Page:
USCG Now Allows Digital Instead of Print Charts

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Heralding in a new era for electronic navigation, the U.S. Coast Guard recently published guidance that allows mariners to satisfy chart-carriage requirements using electronic charts and electronic publications instead of paper ones.

The Navigation and Vessel Inspection Circular, NVIC 01-16, establishes what qualifies as the equivalent of print charts and publications. The circular applies specifically to vessels required to carry U.S. charts and related navigation books-generally commercial ships-although other mariners can voluntarily comply.

By combining the suite of electronic charts from the U.S. hydrographic authorities with an Electronic Charting System (ECS) that meets the standards published this past summer by the Radio Technical Commission for Maritime Services (RTCM), mariners will have what the Coast Guard believes to be a viable substitute for the traditional, official paper charts.

With real-time voyage planning and monitoring information at their fingertips, mariners will no longer have the burden of maintaining a full portfolio of paper charts, said Capt. Scott J. Smith, the chief of the U.S. Coast Guards Office of Navigation Systems.

Currently, recreational boaters are not required to carry any charts on board, and the circular does not change that. Nor do the new rules suggest that a recreational boater with a state-of-the-art chartplotter and even the most updated suite of digital charts would be in voluntary compliance with the guidelines. According to Bob Markle of the RTCM, no major marine electronics manufacturer (Raymarine, Simrad, Garmin, etc.), or maker of digital charts for use on digital tablets (Navionics, Jeppesen, Rose Point, etc.) is ready to claim compliance among its suite of products aimed at recreational boaters. The digital charts and expensive chart systems used by commercial ships include several redundancies that make them cost-prohibitive to the average recreational boater. Most sailors will also find the power requirements for a compliant system to be onerous.

PS regards the new guidelines with some skepticism. They will certainly save the government and commercial shipping interests time and money, but we hope that recreational sailors do not interpret the announcement as a ringing endorsement for an all-digital, paperless cruiser. In our view, even when Coast Guard-compliant systems come within reach of the average sailor, there will always be a need for printed charts that can be used for planning and as backup in an emergency.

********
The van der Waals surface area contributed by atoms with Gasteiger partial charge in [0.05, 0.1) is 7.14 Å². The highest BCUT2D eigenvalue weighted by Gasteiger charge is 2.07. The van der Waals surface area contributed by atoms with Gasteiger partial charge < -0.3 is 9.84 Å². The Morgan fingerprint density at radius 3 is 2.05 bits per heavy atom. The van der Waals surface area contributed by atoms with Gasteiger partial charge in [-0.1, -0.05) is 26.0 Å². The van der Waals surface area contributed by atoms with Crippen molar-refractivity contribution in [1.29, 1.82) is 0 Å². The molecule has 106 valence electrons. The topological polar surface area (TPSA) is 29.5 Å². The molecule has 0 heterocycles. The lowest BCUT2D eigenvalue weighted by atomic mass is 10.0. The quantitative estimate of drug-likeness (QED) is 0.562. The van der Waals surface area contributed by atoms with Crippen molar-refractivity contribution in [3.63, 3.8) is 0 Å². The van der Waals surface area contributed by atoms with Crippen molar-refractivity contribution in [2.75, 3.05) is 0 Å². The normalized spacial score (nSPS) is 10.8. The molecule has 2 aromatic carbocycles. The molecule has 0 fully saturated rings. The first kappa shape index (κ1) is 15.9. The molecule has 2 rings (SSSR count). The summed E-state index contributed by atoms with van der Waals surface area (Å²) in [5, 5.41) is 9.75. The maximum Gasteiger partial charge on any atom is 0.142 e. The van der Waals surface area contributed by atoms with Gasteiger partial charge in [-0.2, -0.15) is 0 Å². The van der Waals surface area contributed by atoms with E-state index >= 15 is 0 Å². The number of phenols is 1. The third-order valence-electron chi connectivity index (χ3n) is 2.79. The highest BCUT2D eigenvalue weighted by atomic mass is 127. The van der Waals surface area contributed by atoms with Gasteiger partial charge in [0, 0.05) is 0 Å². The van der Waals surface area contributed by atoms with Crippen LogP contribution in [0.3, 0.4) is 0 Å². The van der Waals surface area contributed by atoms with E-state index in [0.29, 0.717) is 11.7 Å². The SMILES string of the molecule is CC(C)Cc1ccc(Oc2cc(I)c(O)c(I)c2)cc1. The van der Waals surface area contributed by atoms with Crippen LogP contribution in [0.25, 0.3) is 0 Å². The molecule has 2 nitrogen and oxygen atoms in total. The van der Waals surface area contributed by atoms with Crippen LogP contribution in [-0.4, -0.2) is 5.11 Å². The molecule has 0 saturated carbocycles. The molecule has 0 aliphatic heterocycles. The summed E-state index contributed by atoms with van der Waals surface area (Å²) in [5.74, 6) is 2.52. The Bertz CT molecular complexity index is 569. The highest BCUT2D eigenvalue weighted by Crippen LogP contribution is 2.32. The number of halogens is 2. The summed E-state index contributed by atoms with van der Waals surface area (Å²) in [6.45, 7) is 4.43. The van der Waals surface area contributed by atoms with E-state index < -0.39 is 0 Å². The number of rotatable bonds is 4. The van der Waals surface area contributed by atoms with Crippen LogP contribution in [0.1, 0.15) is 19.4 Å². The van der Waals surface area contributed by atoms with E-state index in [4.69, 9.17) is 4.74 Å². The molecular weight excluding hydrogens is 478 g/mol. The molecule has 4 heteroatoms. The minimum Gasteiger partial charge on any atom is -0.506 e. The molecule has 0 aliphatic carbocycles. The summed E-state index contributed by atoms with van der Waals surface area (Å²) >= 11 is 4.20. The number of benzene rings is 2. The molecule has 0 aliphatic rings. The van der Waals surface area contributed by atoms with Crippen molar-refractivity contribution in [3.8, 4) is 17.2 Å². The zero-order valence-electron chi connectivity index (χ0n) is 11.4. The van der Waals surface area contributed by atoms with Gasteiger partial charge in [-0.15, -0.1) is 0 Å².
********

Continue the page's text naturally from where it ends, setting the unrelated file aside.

Darrell Nicholson, editor of Practical Sailor, grew up boating on Miami’s Biscayne Bay on everything from prams to Morgan ketches. Two years out of Emory University, after a brief stint as a sportswriter, he set out from Miami aboard a 60-year-old wooden William Atkin ketch named Tosca. For 10 years, he and writer-photographer Theresa Gibbons explored the Caribbean, crossed the Pacific, and cruised Southeast Asia aboard Tosca, working along the way as journalists and documenting their adventures for various travel and sailing publications, including Cruising World, Sail, Sailing, Cruising Helmsman, and Sailing World. Upon his return to land life, Darrell became the associate editor, then senior editor at Cruising World magazine, where he worked for five years. Before taking on the editor’s position at Practical Sailor, Darrell was the editor of Offshore magazine, a boating-lifestyle magazine serving the New England area. Darrell has won multiple awards from Boating Writer’s International, including the Monk Farnham award for editorial excellence. He holds a U.S. Coast Guard 100-ton Master license and has worked as a harbor pilot and skippered a variety of commercial charter boats.

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